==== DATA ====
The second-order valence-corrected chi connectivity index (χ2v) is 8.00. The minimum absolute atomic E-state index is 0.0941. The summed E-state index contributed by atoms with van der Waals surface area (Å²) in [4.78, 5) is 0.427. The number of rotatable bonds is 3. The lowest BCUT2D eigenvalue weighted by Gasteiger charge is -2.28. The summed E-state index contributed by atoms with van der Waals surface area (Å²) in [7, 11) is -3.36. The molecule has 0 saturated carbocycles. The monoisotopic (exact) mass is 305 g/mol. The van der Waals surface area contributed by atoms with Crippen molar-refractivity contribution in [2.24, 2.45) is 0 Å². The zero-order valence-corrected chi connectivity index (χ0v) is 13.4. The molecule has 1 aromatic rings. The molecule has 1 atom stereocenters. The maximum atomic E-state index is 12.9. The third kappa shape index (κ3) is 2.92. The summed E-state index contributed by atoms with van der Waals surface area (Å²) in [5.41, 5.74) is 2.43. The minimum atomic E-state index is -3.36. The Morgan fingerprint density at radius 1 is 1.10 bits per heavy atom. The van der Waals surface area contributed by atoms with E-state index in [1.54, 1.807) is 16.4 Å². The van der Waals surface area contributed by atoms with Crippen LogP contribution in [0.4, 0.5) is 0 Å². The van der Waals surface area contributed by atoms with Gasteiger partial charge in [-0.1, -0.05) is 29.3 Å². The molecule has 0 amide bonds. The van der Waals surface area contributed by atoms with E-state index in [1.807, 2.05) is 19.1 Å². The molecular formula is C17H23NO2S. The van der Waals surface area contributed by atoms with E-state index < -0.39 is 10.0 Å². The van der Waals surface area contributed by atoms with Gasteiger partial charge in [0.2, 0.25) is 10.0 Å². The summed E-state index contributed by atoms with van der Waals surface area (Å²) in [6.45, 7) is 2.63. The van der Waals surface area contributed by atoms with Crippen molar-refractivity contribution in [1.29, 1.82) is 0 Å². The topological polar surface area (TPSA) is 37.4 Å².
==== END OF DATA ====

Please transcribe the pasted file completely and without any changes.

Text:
The second-order valence-corrected chi connectivity index (χ2v) is 8.00. The minimum absolute atomic E-state index is 0.0941. The summed E-state index contributed by atoms with van der Waals surface area (Å²) in [4.78, 5) is 0.427. The number of rotatable bonds is 3. The lowest BCUT2D eigenvalue weighted by Gasteiger charge is -2.28. The summed E-state index contributed by atoms with van der Waals surface area (Å²) in [7, 11) is -3.36. The molecule has 0 saturated carbocycles. The monoisotopic (exact) mass is 305 g/mol. The van der Waals surface area contributed by atoms with Crippen molar-refractivity contribution in [2.24, 2.45) is 0 Å². The zero-order valence-corrected chi connectivity index (χ0v) is 13.4. The molecule has 1 aromatic rings. The molecule has 1 atom stereocenters. The maximum atomic E-state index is 12.9. The third kappa shape index (κ3) is 2.92. The summed E-state index contributed by atoms with van der Waals surface area (Å²) in [5.41, 5.74) is 2.43. The minimum atomic E-state index is -3.36. The Morgan fingerprint density at radius 1 is 1.10 bits per heavy atom. The van der Waals surface area contributed by atoms with E-state index in [1.54, 1.807) is 16.4 Å². The van der Waals surface area contributed by atoms with Crippen LogP contribution in [0.4, 0.5) is 0 Å². The van der Waals surface area contributed by atoms with Gasteiger partial charge in [-0.1, -0.05) is 29.3 Å². The molecule has 0 amide bonds. The van der Waals surface area contributed by atoms with E-state index in [1.807, 2.05) is 19.1 Å². The molecular formula is C17H23NO2S. The van der Waals surface area contributed by atoms with E-state index < -0.39 is 10.0 Å². The van der Waals surface area contributed by atoms with Gasteiger partial charge in [0.2, 0.25) is 10.0 Å². The summed E-state index contributed by atoms with van der Waals surface area (Å²) in [6.45, 7) is 2.63. The van der Waals surface area contributed by atoms with Crippen molar-refractivity contribution in [1.29, 1.82) is 0 Å². The topological polar surface area (TPSA) is 37.4 Å².